April 26, 2018

Archives for January 2018

Workshop on Technical Applications of Contextual Integrity

The theory of contextual integrity (CI) has inspired work across the legal, privacy, computer science and HCI research communities.  Recognizing common interests and common challenges, the time seemed ripe for a meeting to discuss what we have learned from the projects using CI and how to move forward to leverage CI for enhancing privacy preserving systems and policies. On 11 December, 2017  the Center for Information Technology Policy hosted an inaugural workshop on Technical Applications of Contextual Integrity. The workshop gathered over twenty researchers from Princeton University, New York University, Cornell Tech, University of Maryland, Data & Society, and AI Now to present their ongoing and completed projects, discuss and share ideas, and explore successes and challenges when using the CI framework. The meeting, which included faculty, postdocs, and graduate students, was kicked off with a welcome and introduction by Ed Felten, CITP Director.

The agenda comprised of two main parts. In the first half of the workshop, representatives of various projects gave a short presentation on the status of their work, describe any challenges encountered, and lessons learned in the process. The second half included a planning session of a full day event to take place in the Spring to allow for a bigger discussion and exchange of ideas.

The workshop presentations touched on a wide variety of topics which included: ways operationalizing CI, discovering contextual norms behind children’s online activities, capturing users’ expectation towards smart toys and smart-home devices, as well as demonstrating how CI can be used to analyze regulation acts, applying CI to establish research ethics guidelines, conceptualizing privacy within common government arrangement.

More specifically:

Yan Shvartzshnaider discussed Verifiable and ACtionable Contextual Integrity Norms Engine (VACCINE), a framework for building adaptable and modular Data Leakage Prevention (DLP) systems.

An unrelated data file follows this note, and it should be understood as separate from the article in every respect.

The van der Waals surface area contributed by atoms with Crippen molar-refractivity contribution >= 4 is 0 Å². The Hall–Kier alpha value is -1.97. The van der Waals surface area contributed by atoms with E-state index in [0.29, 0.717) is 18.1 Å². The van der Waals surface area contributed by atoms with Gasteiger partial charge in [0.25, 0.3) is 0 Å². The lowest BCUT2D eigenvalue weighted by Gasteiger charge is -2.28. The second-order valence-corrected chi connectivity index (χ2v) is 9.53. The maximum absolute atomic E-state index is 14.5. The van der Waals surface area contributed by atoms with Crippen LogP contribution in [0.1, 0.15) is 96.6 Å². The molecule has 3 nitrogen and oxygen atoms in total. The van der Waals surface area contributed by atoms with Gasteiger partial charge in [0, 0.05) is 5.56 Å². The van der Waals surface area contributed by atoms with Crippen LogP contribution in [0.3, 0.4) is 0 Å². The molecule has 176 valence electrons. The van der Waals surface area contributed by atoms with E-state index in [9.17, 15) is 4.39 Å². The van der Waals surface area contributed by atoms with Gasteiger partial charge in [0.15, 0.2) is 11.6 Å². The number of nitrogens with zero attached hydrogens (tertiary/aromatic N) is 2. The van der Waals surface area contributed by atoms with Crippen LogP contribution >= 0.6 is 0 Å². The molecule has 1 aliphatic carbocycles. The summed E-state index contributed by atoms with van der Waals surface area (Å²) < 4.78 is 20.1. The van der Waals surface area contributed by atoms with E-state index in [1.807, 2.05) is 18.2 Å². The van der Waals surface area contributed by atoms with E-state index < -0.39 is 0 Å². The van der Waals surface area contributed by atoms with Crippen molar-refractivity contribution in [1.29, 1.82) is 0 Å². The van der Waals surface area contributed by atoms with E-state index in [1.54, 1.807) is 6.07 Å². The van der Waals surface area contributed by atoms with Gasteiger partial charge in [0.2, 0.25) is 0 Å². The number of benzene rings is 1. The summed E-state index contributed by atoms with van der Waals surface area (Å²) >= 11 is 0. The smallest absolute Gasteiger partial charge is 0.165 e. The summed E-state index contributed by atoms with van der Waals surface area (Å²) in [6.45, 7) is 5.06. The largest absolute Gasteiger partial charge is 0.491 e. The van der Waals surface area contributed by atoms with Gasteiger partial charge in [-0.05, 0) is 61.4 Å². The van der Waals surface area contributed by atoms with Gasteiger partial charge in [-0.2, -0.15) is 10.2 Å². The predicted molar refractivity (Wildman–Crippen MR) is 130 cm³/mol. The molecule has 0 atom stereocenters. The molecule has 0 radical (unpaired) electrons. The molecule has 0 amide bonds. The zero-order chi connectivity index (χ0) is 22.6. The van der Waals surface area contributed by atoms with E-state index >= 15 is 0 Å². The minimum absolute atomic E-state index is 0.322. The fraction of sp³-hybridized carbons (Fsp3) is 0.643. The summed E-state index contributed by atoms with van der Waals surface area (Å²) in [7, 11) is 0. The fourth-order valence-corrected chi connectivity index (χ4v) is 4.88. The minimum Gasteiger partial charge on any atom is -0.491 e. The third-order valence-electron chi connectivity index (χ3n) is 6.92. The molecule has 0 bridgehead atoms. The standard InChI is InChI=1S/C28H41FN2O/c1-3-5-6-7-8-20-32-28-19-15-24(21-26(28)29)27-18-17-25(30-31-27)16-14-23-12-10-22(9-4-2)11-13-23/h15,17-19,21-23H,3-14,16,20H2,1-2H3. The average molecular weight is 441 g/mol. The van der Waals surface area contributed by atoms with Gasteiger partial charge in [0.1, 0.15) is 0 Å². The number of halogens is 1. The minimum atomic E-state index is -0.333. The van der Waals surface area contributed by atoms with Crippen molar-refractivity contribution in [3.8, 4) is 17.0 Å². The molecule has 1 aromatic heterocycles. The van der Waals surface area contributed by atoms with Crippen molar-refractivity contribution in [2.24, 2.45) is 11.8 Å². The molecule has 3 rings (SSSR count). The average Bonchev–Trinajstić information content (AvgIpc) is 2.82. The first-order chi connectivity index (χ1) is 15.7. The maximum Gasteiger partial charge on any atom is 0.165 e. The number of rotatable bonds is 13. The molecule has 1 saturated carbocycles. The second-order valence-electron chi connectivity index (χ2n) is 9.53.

Darakshan Mir discussed a framework for community-based participatory framework for discovery of contextual informational norms in small and veranubale communities.

Sebastian Benthall shared the key takeaways from conducting a survey on existing computer science literature work that uses Contextual Integrity.

Paula Kift discussed how the theory of contextual Integrity can be used to analyze the recently passed Cybersecurity Information Sharing Act (CISA) to reveals some fundamental gaps in the way it conceptualizes privacy.

Ben Zevenbergen talked about his work on applying the theory of contextual integrity to help establish guidelines for Research Ethics.

Madelyn Sanfilippo discussed conceptualizing privacy within a commons governance arrangement using Governing Knowledge Commons (GKC) framework.

Priya Kumar presented recent work on using the Contextual Integrity to identify gaps in children’s online privacy knowledge.

Sarah Varghese and Noah Apthorpe discussed their works on discovering privacy norms in IoT Devices using Contextual Integrity.

The roundtable discussion covered a wide range of open questions such as what are the limitations of CI as a theory, possible extensions, integration into other frameworks, conflicting interpretations of the CI parameters, possible research directions, and interesting collaboration ideas.

This a first attempt to see how much interest there is from the wider research community in a CI-focused event. We were overwhelmed with the incredible response! The participants expressed huge interest in the bigger event in Spring 2018 and put forward a number of suggestions for the format of the workshop.  The initial idea is to organize the bigger workshop as a co-joint event with an established conference, another suggestion was to have it as part of a hands-on workshop that brings together industry and academia. We are really excited about the event that will bring together a large sample of CI-related research work both academically and geographically which will allow a much broader discussion. 

The ultimate goal of this and other future initiatives is to foster communication between the various communities of researchers and practitioners using the theory of CI as a framework to reason about privacy and a language for sharing of ideas.

For the meantime, please check out the http://privaci.info website that will serve as a central repository for news, up to date related work for the community. We will be updating it in coming months.